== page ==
Friends of Orphans and Vulnerable Children

Friends of Orphans and Vulnerable Children
What could be better than an Ethiopian welcome, FOVC style?

Wednesday, July 8, 2009

Wanna see something funny?

I found this blog on another funny blog that I like to read. The girls and I laughed and laughed until we had to cross our legs!

The blog is called CakeWrecks (When Professional Cakes Go Horribly, Hilariously Wrong).

If you need a laugh, take a look!

Here's a July 4th CakeWreck, featuring "The Star of Irving, David's rarely-mentioned younger brother:"

There are so many to choose from! I'll close with this "graduation" cake:

Apparently it was supposed to say, "Woo-Hoo Tommy."

I don't even like to bake, but I'm feeling better and better about my skillset.

Saturday, July 4, 2009

Cost of Freedom

Have you ever wondered what happened to the fifty-six men who signed the Declaration of Independence?

Five signers were captured by the British as traitors, and tortured before they died.

Twelve had their homes ransacked and burned.

Two lost their sons serving in the Revolutionary Army; another had two sons captured. Nine of the fifty-six fought and died from wounds or hardships of the Revolutionary War.

They signed and they pledged their lives, their fortunes, and their sacred honor. What kind of men were they?

Twenty-four were lawyers and jurists. Eleven were merchants, nine were farmers and large plantation owners--men of means, well educated, but they signed the Declaration of Independence knowing full well that the penalty would be death if they were captured.

Carter Braxton of Virginia, a wealthy planter and trader, saw his ships swept from the seas by the British Navy. He sold his home and properties to pay his debts, and died in rags.

Thomas McKeam was so hounded by the British that he was forced to move his family almost constantly. He served in the Congress without pay, and his family was kept in hiding. His possessions were taken from him, and poverty was his reward.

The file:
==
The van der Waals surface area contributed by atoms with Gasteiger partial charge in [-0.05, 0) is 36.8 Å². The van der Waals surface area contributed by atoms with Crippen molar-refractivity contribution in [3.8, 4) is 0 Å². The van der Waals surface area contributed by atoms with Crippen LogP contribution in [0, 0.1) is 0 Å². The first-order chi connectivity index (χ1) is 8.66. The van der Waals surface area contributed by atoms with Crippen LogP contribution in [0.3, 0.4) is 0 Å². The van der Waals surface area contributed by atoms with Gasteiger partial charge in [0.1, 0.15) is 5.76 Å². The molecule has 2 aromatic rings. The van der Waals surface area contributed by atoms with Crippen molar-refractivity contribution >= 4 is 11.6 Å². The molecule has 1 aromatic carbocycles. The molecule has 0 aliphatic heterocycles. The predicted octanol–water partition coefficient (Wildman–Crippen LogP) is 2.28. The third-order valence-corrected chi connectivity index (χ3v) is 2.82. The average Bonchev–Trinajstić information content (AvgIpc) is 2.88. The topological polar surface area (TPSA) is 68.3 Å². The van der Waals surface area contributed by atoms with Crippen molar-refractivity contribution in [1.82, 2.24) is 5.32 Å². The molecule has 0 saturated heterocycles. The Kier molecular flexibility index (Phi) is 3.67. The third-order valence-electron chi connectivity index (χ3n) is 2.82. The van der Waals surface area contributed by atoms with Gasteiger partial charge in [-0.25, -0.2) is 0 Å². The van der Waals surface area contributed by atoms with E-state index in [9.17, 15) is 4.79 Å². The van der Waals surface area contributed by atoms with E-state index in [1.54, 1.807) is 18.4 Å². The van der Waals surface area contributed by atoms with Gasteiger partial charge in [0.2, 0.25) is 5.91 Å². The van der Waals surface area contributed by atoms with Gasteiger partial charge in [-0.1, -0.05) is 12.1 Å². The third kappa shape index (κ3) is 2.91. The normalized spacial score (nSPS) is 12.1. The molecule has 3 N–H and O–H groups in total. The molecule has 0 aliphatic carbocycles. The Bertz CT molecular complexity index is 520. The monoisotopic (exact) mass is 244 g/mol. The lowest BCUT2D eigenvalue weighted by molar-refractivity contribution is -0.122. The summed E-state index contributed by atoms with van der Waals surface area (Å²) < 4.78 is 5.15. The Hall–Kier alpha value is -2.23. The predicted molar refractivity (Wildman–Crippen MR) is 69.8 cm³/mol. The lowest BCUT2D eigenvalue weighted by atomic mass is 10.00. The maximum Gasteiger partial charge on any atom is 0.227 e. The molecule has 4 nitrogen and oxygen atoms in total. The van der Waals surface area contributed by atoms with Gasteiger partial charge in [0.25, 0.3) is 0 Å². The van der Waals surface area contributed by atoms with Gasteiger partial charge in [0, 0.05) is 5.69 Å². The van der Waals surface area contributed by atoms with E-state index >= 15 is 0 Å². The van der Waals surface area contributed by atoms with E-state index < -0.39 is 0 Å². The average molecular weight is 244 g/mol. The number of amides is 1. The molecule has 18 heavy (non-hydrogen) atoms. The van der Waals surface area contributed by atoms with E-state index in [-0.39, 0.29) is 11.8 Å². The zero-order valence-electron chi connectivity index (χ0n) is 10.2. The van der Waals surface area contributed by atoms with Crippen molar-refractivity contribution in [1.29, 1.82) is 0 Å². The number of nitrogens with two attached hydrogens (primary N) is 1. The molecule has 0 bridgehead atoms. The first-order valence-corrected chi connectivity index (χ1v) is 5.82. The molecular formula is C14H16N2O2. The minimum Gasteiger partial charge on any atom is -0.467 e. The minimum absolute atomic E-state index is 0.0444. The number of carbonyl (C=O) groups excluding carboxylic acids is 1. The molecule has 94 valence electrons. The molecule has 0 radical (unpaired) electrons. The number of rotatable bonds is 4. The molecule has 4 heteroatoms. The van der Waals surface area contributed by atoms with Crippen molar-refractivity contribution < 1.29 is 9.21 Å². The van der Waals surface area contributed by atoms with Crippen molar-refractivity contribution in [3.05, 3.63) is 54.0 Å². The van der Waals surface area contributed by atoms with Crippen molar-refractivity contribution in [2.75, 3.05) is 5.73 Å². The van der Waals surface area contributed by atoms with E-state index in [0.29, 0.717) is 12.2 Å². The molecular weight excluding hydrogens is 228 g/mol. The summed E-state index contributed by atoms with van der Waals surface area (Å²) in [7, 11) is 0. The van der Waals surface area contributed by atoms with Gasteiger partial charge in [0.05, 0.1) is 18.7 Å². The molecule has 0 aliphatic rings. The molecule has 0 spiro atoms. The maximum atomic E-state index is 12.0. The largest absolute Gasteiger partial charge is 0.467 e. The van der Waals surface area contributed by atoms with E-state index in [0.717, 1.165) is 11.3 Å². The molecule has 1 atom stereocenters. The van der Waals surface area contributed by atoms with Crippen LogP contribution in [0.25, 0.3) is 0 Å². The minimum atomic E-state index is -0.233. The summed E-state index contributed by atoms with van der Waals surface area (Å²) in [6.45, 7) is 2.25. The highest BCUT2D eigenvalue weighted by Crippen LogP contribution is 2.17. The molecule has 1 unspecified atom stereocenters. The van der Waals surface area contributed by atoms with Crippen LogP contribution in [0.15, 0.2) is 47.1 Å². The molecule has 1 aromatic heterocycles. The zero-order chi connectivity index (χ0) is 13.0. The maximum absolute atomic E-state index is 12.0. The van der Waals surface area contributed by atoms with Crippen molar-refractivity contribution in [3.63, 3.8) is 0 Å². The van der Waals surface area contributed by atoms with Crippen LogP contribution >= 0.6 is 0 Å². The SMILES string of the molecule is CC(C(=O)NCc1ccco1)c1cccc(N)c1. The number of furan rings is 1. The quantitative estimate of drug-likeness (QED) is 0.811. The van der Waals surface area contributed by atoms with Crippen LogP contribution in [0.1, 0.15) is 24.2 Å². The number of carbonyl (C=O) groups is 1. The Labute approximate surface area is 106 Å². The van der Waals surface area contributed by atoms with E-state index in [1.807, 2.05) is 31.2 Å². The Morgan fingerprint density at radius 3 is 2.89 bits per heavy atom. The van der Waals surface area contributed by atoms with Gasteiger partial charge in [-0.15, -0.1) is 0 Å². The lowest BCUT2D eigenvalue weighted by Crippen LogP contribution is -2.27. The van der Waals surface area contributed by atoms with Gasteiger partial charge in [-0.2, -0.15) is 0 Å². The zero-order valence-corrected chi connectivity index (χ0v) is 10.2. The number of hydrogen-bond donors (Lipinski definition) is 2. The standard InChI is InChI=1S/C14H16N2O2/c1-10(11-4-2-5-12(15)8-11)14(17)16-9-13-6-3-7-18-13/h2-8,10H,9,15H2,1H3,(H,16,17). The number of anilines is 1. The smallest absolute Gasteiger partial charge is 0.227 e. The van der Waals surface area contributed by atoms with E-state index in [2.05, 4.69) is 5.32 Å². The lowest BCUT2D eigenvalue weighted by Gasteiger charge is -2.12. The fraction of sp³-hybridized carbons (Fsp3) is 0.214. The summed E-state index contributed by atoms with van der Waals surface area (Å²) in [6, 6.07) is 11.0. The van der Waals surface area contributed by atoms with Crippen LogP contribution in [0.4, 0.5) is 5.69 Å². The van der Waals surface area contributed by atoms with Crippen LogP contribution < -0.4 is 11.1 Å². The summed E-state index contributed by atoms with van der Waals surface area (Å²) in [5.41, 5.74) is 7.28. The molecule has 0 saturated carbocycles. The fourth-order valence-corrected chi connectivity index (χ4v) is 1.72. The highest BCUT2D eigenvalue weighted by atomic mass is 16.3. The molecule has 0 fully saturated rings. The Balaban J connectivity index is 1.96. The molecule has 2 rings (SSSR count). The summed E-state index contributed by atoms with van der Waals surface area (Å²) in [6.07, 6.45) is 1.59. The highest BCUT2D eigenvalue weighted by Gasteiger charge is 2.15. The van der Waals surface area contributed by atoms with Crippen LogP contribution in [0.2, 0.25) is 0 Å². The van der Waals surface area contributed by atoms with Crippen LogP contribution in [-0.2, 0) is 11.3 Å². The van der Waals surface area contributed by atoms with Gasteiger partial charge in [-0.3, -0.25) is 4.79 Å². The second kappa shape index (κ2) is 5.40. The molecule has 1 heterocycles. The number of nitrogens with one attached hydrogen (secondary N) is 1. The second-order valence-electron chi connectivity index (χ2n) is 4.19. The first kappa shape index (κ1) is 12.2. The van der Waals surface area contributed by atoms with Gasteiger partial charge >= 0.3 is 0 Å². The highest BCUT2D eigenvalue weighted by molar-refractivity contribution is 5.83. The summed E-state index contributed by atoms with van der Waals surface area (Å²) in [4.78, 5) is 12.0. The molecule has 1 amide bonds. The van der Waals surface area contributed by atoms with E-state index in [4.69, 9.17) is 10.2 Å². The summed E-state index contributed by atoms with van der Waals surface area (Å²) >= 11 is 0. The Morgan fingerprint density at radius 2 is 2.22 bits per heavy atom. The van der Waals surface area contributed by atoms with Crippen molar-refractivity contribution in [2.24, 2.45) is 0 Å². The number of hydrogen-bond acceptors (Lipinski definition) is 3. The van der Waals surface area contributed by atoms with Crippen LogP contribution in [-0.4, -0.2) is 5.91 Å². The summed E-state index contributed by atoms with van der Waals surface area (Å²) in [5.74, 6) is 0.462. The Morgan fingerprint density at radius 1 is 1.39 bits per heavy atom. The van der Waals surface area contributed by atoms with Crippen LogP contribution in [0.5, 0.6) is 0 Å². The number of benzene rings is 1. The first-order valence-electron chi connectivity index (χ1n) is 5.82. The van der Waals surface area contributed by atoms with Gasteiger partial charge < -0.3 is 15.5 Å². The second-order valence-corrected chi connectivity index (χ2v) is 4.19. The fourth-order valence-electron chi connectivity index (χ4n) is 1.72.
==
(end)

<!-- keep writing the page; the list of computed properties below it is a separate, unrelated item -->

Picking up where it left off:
Vandals or soldiers looted the properties of Dillery, Hall, Clymer, Walton, Gwinnett, Heyward, Ruttledge, and Middleton.

At the battle of Yorktown , Thomas Nelson, Jr., noted that the British General Cornwallis had taken over the Nelson home for his headquarters. He quietly urged General George Washington to open fire. The home was destroyed, and Nelson died bankrupt.

Francis Lewis had his home and properties destroyed. The enemy jailed his wife, and she died within a few months.

John Hart was driven from his wife's bedside as she was dying. Their 13 children fled for their lives. His fields and his gristmill were laid to waste. For more than a year he lived in forests
and caves, returning home to find his wife dead and his children vanished.

What would these brave men think of they could see us now?

I'm afraid for my country, but in God I still trust.

Wednesday, July 1, 2009

Daddy Does Jammy Time

So, Meelsie has taken to uttering / hollering / crying the word "no" at every possible opportunity. As in, she has told me "no" more time than Allison and Abby, over the span of 13 years, combined.

I am reading parenting books like there's no tomorrow. I'm currently re-reading "Love and Logic," but Cline and Fay don't much address young toddler-age misbehavior. Anyone have any ideas?

Now, to the title of this post. Weary of being told "no" by a seventeen month-old, I asked Dad to jammy her up tonight.

I specifically told him there is a TUBE of LOTION from BATH & BODY WORKS that he should put on her little arms and legs and etc.

So, I came downstairs towards the end of the lotioning up. Dave was smearing a BOTTLE of HAIR PRODUCT from CAROL'S DAUGHTER all over her body!!! Aughghgh!

(He wants me to mention he thinks it gave her skin a really nice sheen.)

(And after this little episode, he might think I'll never ask him to help again. Wrong! I think the best motto is this: "Practice makes perfect!" Ha!)